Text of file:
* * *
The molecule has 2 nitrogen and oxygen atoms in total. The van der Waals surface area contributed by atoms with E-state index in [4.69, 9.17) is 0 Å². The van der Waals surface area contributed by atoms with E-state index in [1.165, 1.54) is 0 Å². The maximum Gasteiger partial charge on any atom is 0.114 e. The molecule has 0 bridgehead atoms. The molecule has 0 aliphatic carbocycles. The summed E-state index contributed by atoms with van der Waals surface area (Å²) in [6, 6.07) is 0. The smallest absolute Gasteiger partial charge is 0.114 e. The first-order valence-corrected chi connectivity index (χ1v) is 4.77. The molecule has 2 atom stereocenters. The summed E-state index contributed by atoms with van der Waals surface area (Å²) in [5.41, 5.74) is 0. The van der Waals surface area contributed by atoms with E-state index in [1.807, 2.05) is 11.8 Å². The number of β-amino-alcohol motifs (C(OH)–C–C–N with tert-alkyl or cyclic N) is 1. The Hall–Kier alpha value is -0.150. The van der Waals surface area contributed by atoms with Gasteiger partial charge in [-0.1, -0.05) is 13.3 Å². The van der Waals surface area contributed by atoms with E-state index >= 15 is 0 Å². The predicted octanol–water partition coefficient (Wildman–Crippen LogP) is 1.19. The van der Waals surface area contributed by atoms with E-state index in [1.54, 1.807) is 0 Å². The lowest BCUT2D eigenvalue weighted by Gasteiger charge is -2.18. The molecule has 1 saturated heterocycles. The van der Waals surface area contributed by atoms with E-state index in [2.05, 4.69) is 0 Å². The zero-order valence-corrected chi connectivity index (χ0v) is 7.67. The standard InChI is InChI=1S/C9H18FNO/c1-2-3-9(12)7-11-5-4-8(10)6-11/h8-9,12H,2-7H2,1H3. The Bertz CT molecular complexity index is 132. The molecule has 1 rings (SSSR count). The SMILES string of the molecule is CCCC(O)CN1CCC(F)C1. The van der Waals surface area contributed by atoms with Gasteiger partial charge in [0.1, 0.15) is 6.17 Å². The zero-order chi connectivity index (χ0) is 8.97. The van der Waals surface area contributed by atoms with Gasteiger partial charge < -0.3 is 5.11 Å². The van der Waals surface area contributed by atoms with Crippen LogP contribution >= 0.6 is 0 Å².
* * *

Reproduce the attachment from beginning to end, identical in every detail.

The molecule has 2 nitrogen and oxygen atoms in total. The van der Waals surface area contributed by atoms with E-state index in [4.69, 9.17) is 0 Å². The van der Waals surface area contributed by atoms with E-state index in [1.165, 1.54) is 0 Å². The maximum Gasteiger partial charge on any atom is 0.114 e. The molecule has 0 bridgehead atoms. The molecule has 0 aliphatic carbocycles. The summed E-state index contributed by atoms with van der Waals surface area (Å²) in [6, 6.07) is 0. The smallest absolute Gasteiger partial charge is 0.114 e. The first-order valence-corrected chi connectivity index (χ1v) is 4.77. The molecule has 2 atom stereocenters. The summed E-state index contributed by atoms with van der Waals surface area (Å²) in [5.41, 5.74) is 0. The van der Waals surface area contributed by atoms with E-state index in [1.807, 2.05) is 11.8 Å². The number of β-amino-alcohol motifs (C(OH)–C–C–N with tert-alkyl or cyclic N) is 1. The Hall–Kier alpha value is -0.150. The van der Waals surface area contributed by atoms with Gasteiger partial charge in [-0.1, -0.05) is 13.3 Å². The van der Waals surface area contributed by atoms with E-state index >= 15 is 0 Å². The predicted octanol–water partition coefficient (Wildman–Crippen LogP) is 1.19. The van der Waals surface area contributed by atoms with E-state index in [1.54, 1.807) is 0 Å². The lowest BCUT2D eigenvalue weighted by Gasteiger charge is -2.18. The molecule has 1 saturated heterocycles. The van der Waals surface area contributed by atoms with E-state index in [2.05, 4.69) is 0 Å². The zero-order valence-corrected chi connectivity index (χ0v) is 7.67. The standard InChI is InChI=1S/C9H18FNO/c1-2-3-9(12)7-11-5-4-8(10)6-11/h8-9,12H,2-7H2,1H3. The Bertz CT molecular complexity index is 132. The molecule has 1 rings (SSSR count). The SMILES string of the molecule is CCCC(O)CN1CCC(F)C1. The van der Waals surface area contributed by atoms with Gasteiger partial charge in [0.1, 0.15) is 6.17 Å². The zero-order chi connectivity index (χ0) is 8.97. The van der Waals surface area contributed by atoms with Gasteiger partial charge < -0.3 is 5.11 Å². The van der Waals surface area contributed by atoms with Crippen LogP contribution >= 0.6 is 0 Å².